Different Scots and UK fracking rules hinder shale gas investment


The development of a UK shale gas industry could transform our indigenous energy sector, offering opportunities for developers, operators, technology companies and creating a significant number of new jobs while strengthening our security of supply.


The future challenges be debated by government, industry planning, academic and legal experts in a conference next week (See Events page) – The Fracking Question – in Edinburgh.

The initial findings of a survey commissioned by Pinsent Masons seeking the views of key industry stakeholders on the future of a UK shale gas industry have thrown up some interesting points.

Those who took part thought the Conservative Party should be credited with devising clear policies to promote exploration and production of shale gas, while a number of respondents thought that Labour ‘has not been vocal on the subject of shale”.


No opinions were expressed about the stance of any of the nationalist parties but it is fair to say the SNP has been relatively quiet on the subject in comparison with the positive encouragement given by others.

Perhaps not surprisingly, local community opposition is expected to prove the biggest challenge to shale gas being established as a viable domestic resource. While community benefits might provide a financial incentive to people living near fracking sites, it will be critical to a successful shale gas industry to engage with residents and encourage concerns to be addressed at the early stages of development.

Only a small number thought a shale gas industry could be established within the UK within five years, with most believing it will take up to 10 years, and some even as long as 20 years.

There is some concern that the UK government approach to shale gas has been contradictory – on the one hand, generous tax breaks and a commitment to streamlining the licensing regime – but on the other hand, a lengthy planning application process which has to be negotiated by would-be operators.

It would be unusual for shale gas developments to be treated any differently from any other form of development and avoid the planning process, but it will be essential to encourage investment in this sector that the planning process is not made any more complicated or difficult for shale gas development.

The UK government sees shale gas as the answer to a number of the country’s energy, employment and economic issues. But the tangled web of consents that a project requires is complex and we believe more guidance is needed if meaningful development is to take place in the medium term.

The majority of those surveyed supported proposals for a single planning and licensing regime which would be responsible for planning, environment, and health and safety permits.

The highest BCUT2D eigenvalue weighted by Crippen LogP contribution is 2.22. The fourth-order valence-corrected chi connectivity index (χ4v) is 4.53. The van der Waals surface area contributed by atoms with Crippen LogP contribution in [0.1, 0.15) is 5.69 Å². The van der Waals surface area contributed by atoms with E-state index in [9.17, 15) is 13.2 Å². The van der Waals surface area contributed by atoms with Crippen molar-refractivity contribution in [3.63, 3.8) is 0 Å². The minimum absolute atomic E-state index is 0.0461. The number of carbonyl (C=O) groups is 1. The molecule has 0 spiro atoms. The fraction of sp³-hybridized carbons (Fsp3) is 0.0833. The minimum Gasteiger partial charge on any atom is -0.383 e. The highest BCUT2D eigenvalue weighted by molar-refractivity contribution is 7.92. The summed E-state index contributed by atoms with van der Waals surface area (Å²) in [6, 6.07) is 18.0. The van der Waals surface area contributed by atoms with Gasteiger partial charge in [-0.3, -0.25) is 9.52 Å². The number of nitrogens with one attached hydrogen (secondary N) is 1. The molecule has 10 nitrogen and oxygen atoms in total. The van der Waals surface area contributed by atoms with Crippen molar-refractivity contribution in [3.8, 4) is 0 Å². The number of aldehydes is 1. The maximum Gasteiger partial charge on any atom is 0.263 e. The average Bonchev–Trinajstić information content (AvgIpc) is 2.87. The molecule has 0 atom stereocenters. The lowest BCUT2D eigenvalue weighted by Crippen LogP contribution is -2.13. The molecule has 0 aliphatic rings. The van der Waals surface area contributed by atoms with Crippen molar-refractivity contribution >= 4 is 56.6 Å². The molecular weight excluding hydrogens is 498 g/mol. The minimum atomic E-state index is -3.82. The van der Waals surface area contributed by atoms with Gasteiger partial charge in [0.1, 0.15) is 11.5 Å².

Despite the contradictory messages, our survey highlights a confidence that the coalition’s policy on shale gas is coherent and enough to foster investment.

Introducing an over-arching regime covering planning, environment and health and safety would certainly improve the appeal to investors and help propel shale gas into the next stage of its development. But there would be challenges in achieving a single regime across the UK, with many elements of the current patchwork of consenting processes being devolved matters.

If shale gas is to become a significant element of our energy mix, it is imperative that both national and devolved governments set out a clear framework into which development proposals can be brought forward and so that companies can factor that into their decision-making on whether or not to invest in the future of shale gas in the UK.

Sir Ian Wood has recently released his interim findings into the future of the UK oil and gas industry. His recommendation of stronger independent regulation should be heeded in the context of the nascent shale industry.

With clearly defined policy at national and local levels, and more efficient and co-ordinated planning and licensing regimes across the UK, industry can focus on how community engagement and the future technology and infrastructure needed to determine whether or not shale gas features highly in the UK’s future energy supply.

Jennifer Ballantyne is a Partner at Pinsent Masons and is one of the keynote speakers at The Fracking Debate.

  • As reported yesterday in Scottish Energy News, Scotland’s White Paper on Independence has fudged the fracking issue, ‘leaving these matters to a future Scottish Government’.

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